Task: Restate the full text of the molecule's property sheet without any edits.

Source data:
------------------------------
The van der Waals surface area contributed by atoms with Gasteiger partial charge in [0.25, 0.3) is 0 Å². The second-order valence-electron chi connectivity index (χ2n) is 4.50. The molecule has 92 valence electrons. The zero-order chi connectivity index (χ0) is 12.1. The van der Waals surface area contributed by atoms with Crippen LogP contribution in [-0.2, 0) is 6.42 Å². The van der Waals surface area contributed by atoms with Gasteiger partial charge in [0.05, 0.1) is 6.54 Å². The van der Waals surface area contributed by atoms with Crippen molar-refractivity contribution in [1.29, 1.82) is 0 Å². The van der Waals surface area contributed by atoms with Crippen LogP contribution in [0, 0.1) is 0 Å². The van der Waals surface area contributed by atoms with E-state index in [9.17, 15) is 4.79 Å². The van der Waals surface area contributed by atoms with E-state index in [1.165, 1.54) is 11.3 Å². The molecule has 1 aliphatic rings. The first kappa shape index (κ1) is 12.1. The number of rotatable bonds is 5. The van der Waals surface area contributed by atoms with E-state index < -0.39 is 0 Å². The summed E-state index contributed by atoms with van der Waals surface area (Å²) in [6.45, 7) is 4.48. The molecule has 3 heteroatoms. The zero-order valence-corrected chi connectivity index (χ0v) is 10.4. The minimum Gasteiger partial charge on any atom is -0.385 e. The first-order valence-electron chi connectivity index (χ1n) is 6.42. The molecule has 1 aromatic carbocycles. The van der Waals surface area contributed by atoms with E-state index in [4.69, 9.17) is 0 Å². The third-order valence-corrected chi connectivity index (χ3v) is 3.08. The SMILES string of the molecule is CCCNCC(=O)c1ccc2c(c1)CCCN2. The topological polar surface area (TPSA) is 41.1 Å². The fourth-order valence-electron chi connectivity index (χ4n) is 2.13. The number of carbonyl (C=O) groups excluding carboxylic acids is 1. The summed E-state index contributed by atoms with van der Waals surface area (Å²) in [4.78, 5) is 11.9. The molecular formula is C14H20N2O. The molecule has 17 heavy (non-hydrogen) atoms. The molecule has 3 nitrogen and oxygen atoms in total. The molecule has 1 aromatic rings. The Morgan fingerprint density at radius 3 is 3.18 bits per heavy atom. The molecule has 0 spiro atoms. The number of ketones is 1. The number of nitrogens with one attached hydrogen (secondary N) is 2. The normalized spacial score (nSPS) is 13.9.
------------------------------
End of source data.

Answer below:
The van der Waals surface area contributed by atoms with Gasteiger partial charge in [0.25, 0.3) is 0 Å². The second-order valence-electron chi connectivity index (χ2n) is 4.50. The molecule has 92 valence electrons. The zero-order chi connectivity index (χ0) is 12.1. The van der Waals surface area contributed by atoms with Crippen LogP contribution in [-0.2, 0) is 6.42 Å². The van der Waals surface area contributed by atoms with Gasteiger partial charge in [0.05, 0.1) is 6.54 Å². The van der Waals surface area contributed by atoms with Crippen molar-refractivity contribution in [1.29, 1.82) is 0 Å². The van der Waals surface area contributed by atoms with Crippen LogP contribution in [0, 0.1) is 0 Å². The van der Waals surface area contributed by atoms with E-state index in [9.17, 15) is 4.79 Å². The van der Waals surface area contributed by atoms with E-state index in [1.165, 1.54) is 11.3 Å². The molecule has 1 aliphatic rings. The first kappa shape index (κ1) is 12.1. The number of rotatable bonds is 5. The van der Waals surface area contributed by atoms with E-state index < -0.39 is 0 Å². The summed E-state index contributed by atoms with van der Waals surface area (Å²) in [6.45, 7) is 4.48. The molecule has 3 heteroatoms. The zero-order valence-corrected chi connectivity index (χ0v) is 10.4. The minimum Gasteiger partial charge on any atom is -0.385 e. The first-order valence-electron chi connectivity index (χ1n) is 6.42. The molecule has 1 aromatic carbocycles. The van der Waals surface area contributed by atoms with E-state index in [4.69, 9.17) is 0 Å². The third-order valence-corrected chi connectivity index (χ3v) is 3.08. The SMILES string of the molecule is CCCNCC(=O)c1ccc2c(c1)CCCN2. The topological polar surface area (TPSA) is 41.1 Å². The fourth-order valence-electron chi connectivity index (χ4n) is 2.13. The number of carbonyl (C=O) groups excluding carboxylic acids is 1. The summed E-state index contributed by atoms with van der Waals surface area (Å²) in [4.78, 5) is 11.9. The molecular formula is C14H20N2O. The molecule has 17 heavy (non-hydrogen) atoms. The molecule has 3 nitrogen and oxygen atoms in total. The molecule has 1 aromatic rings. The Morgan fingerprint density at radius 3 is 3.18 bits per heavy atom. The molecule has 0 spiro atoms. The number of ketones is 1. The number of nitrogens with one attached hydrogen (secondary N) is 2. The normalized spacial score (nSPS) is 13.9.